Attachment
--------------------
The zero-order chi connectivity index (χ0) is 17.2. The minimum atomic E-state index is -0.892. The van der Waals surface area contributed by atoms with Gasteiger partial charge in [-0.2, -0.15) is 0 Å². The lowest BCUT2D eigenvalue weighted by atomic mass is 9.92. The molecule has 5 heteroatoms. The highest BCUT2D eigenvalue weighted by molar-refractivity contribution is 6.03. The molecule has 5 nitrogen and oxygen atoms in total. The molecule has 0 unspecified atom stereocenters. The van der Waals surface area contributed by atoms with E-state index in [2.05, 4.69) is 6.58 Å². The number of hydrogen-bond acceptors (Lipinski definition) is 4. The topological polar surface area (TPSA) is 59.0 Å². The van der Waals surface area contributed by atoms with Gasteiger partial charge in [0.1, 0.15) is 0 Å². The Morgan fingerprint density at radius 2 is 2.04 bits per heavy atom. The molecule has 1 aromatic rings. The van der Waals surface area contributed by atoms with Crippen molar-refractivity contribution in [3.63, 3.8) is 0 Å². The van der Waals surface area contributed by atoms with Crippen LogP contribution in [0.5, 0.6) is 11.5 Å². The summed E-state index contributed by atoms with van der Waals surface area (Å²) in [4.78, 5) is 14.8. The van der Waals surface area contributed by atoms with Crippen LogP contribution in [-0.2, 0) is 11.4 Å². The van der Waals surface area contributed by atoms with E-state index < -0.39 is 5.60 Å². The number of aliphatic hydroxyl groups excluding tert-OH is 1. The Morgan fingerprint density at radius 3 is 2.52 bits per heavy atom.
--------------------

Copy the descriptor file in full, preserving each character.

The zero-order chi connectivity index (χ0) is 17.2. The minimum atomic E-state index is -0.892. The van der Waals surface area contributed by atoms with Gasteiger partial charge in [-0.2, -0.15) is 0 Å². The lowest BCUT2D eigenvalue weighted by atomic mass is 9.92. The molecule has 5 heteroatoms. The highest BCUT2D eigenvalue weighted by molar-refractivity contribution is 6.03. The molecule has 5 nitrogen and oxygen atoms in total. The molecule has 0 unspecified atom stereocenters. The van der Waals surface area contributed by atoms with E-state index in [2.05, 4.69) is 6.58 Å². The number of hydrogen-bond acceptors (Lipinski definition) is 4. The topological polar surface area (TPSA) is 59.0 Å². The van der Waals surface area contributed by atoms with Gasteiger partial charge in [0.1, 0.15) is 0 Å². The Morgan fingerprint density at radius 2 is 2.04 bits per heavy atom. The molecule has 1 aromatic rings. The van der Waals surface area contributed by atoms with Crippen molar-refractivity contribution in [3.63, 3.8) is 0 Å². The van der Waals surface area contributed by atoms with Crippen LogP contribution in [0.5, 0.6) is 11.5 Å². The summed E-state index contributed by atoms with van der Waals surface area (Å²) in [4.78, 5) is 14.8. The van der Waals surface area contributed by atoms with Crippen LogP contribution in [-0.2, 0) is 11.4 Å². The van der Waals surface area contributed by atoms with E-state index < -0.39 is 5.60 Å². The number of aliphatic hydroxyl groups excluding tert-OH is 1. The Morgan fingerprint density at radius 3 is 2.52 bits per heavy atom.